Sarah Whelband | How to become a media relations expert
I’m not gonna lie, it will take time to build relationships, as it does in any aspect of life or business, but there are some tips that it’s useful to bear in mind that will help you along your way.
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How to become a media relations expert

02 Sep How to become a media relations expert

In PR, it’s all about the relationship with the journalist. That’s what we mean by media relations.

Getting to know a journalist will help you when pitching stories to them; you get to know what they are looking for, and they know who you are and know when to call if they need something that you can comment on.

I’m not gonna lie, it will take time to build relationships, as it does in any aspect of life or business, but there are some tips that it’s useful to bear in mind that will help you along your way.

A relationship should be beneficial to both parties, so if you want a journalist to write about a story for you, then you should be able to give them useful information in return. A journalist is looking for contacts that they know they can depend on, can provide good quality comment and exclusive stories. It may be that you have to prove yourself first before a journalist adds you to his or her little black book, and will help you out.

Understand the pressure points that a journalist has. They are inundated with emails, most of them they will delete. They, like us, are under pressure. In their case, they’ve got to write good quality copy in a short space of time, to source newsworthy stories that their competitors won’t have, to be on top of the news agenda, and get news out fast to their readers.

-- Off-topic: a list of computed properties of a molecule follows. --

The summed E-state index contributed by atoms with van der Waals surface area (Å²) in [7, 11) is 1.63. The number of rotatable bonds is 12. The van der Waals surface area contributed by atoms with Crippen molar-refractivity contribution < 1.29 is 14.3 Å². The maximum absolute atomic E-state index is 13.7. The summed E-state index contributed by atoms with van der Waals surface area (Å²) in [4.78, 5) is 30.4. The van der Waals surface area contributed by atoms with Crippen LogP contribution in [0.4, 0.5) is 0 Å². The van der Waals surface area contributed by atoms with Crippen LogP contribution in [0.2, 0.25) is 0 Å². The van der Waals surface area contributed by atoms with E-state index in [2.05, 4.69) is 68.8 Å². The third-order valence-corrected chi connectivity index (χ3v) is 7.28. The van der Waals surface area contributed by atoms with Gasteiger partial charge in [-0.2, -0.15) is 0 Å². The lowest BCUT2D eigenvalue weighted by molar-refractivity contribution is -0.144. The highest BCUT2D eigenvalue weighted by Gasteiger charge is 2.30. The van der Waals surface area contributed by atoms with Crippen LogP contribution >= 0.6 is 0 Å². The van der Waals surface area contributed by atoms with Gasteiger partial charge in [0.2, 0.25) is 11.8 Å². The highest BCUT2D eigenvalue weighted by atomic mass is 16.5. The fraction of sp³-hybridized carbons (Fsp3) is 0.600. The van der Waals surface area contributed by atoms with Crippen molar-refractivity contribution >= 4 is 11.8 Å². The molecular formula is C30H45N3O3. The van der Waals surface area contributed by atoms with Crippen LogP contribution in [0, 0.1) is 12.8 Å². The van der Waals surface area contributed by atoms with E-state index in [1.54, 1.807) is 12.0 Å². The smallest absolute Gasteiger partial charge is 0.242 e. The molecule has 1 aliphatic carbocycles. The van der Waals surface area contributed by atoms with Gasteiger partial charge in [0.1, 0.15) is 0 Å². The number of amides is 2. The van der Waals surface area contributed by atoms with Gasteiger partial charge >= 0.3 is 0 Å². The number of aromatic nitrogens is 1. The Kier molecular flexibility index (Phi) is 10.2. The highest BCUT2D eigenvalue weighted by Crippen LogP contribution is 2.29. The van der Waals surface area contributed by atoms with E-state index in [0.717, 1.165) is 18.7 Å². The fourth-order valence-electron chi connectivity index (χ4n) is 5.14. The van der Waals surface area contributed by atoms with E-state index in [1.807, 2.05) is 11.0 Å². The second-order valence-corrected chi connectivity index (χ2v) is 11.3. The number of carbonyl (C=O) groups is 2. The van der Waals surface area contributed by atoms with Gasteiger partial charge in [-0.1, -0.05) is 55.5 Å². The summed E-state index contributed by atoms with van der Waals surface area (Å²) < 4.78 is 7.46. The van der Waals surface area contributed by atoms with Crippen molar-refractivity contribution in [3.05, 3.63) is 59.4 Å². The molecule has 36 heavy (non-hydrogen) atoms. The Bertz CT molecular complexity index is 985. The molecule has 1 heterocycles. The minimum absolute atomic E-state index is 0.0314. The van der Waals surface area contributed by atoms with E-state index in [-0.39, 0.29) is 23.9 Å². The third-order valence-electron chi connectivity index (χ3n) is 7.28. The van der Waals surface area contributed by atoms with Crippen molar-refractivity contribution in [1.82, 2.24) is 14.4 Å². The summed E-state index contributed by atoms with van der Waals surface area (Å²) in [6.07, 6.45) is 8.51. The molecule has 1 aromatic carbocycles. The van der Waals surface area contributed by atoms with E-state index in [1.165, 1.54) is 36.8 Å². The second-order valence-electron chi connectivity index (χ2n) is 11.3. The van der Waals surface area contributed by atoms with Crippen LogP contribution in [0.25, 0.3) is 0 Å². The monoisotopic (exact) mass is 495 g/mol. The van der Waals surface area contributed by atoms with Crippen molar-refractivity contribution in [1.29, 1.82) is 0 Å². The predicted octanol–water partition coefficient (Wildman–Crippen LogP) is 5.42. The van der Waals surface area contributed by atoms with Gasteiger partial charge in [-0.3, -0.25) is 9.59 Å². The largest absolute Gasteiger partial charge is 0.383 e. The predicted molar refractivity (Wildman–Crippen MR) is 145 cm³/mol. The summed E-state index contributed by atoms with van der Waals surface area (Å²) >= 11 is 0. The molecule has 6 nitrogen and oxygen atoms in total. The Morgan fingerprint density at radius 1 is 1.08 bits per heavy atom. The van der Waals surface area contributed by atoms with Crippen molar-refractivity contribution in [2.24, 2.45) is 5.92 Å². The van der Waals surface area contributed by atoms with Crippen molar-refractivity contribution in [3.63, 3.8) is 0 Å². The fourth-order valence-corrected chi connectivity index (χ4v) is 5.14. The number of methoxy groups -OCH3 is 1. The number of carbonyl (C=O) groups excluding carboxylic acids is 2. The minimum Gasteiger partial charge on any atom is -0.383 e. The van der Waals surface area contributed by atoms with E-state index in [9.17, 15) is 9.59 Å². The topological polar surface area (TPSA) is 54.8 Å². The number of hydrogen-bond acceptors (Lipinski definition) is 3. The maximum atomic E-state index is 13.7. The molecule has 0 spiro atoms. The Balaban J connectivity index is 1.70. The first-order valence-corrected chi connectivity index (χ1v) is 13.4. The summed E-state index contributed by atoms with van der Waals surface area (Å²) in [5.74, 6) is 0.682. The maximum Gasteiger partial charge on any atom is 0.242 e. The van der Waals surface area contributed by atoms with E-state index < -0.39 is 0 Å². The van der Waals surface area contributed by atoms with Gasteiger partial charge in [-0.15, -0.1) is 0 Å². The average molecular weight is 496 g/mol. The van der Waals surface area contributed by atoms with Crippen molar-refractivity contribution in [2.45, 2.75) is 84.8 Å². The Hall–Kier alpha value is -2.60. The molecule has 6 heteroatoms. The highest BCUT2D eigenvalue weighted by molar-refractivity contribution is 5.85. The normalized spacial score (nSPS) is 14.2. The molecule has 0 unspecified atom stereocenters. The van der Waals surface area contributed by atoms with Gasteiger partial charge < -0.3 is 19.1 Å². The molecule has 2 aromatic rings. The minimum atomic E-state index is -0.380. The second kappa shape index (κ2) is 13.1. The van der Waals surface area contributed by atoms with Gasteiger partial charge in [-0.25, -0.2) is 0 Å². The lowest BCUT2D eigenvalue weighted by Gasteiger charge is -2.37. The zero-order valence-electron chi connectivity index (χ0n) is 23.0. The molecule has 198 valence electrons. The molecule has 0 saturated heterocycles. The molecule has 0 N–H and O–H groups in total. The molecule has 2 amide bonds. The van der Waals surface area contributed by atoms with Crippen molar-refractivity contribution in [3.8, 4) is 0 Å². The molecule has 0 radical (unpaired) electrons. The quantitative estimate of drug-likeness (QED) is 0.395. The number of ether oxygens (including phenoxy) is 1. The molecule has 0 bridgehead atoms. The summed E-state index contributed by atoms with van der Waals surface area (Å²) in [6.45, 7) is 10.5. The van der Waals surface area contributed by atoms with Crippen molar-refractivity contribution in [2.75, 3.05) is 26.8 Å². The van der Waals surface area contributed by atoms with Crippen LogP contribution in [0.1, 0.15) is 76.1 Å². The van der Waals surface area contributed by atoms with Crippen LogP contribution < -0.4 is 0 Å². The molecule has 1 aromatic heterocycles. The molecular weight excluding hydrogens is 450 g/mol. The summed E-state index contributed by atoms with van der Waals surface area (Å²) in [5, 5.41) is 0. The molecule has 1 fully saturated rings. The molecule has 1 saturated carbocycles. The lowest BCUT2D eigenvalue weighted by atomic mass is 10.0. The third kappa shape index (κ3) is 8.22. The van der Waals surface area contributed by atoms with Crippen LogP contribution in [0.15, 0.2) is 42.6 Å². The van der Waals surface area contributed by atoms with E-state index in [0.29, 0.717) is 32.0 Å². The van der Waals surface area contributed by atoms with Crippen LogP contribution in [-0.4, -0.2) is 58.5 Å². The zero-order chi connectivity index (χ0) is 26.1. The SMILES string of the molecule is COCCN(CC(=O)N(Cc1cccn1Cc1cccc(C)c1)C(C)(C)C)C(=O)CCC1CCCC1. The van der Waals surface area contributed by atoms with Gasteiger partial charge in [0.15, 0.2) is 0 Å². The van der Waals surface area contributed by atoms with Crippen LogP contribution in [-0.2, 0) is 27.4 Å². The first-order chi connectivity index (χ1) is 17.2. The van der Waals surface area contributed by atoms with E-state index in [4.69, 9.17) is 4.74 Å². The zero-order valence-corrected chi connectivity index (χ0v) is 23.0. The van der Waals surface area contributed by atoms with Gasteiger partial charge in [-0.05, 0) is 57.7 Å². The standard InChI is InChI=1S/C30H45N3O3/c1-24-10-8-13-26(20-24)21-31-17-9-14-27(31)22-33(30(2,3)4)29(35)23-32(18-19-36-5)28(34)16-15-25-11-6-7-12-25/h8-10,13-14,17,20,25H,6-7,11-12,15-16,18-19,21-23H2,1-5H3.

So no wonder they might get a little narked if someone rings them when they are on deadline, or write them an email that hasn’t got the slightest relevance to their role. This is why research is so important. Keeping up to date with what they’ve been writing, what they are saying on social media will help reduce any unnecessary mistakes when getting in contact. It’s just courteous to know who you are speaking to if you want them to write about you.

Of course, there’s a chance that your email may have been missed by the journalist first time round, or they said they’d get back to you, and forgot because a big story came up and they had to drop what they were working on. So following up is always advisable. But in the right way. It’s kind of an unspoken rule that you don’t ask a journalist if they’ve seen your press release, that’s guaranteed to rub them up the wrong way. Just sending a quick email to remind them about your story, ask whether they are interested, or offering a bit more information, such as a photo or case study is the best way to approach this, it’s more appreciated than simply asking if they’ve read your email.

Finally, I’ve always made an effort to say thank you to a journalist if they have covered a story. There have been quite a few times that journalists have said to me that not many people have shown their appreciation after writing a story that features them. Again, it’s just courtesy. A thank you never goes amiss.

So do your research, have those conversations, and begin to shape relationships. There’s definitely no substitute for getting to know the media, but hopefully these tips will help you get there faster.

If you would like some advice on how to create a media relations strategy, please get in touch here.

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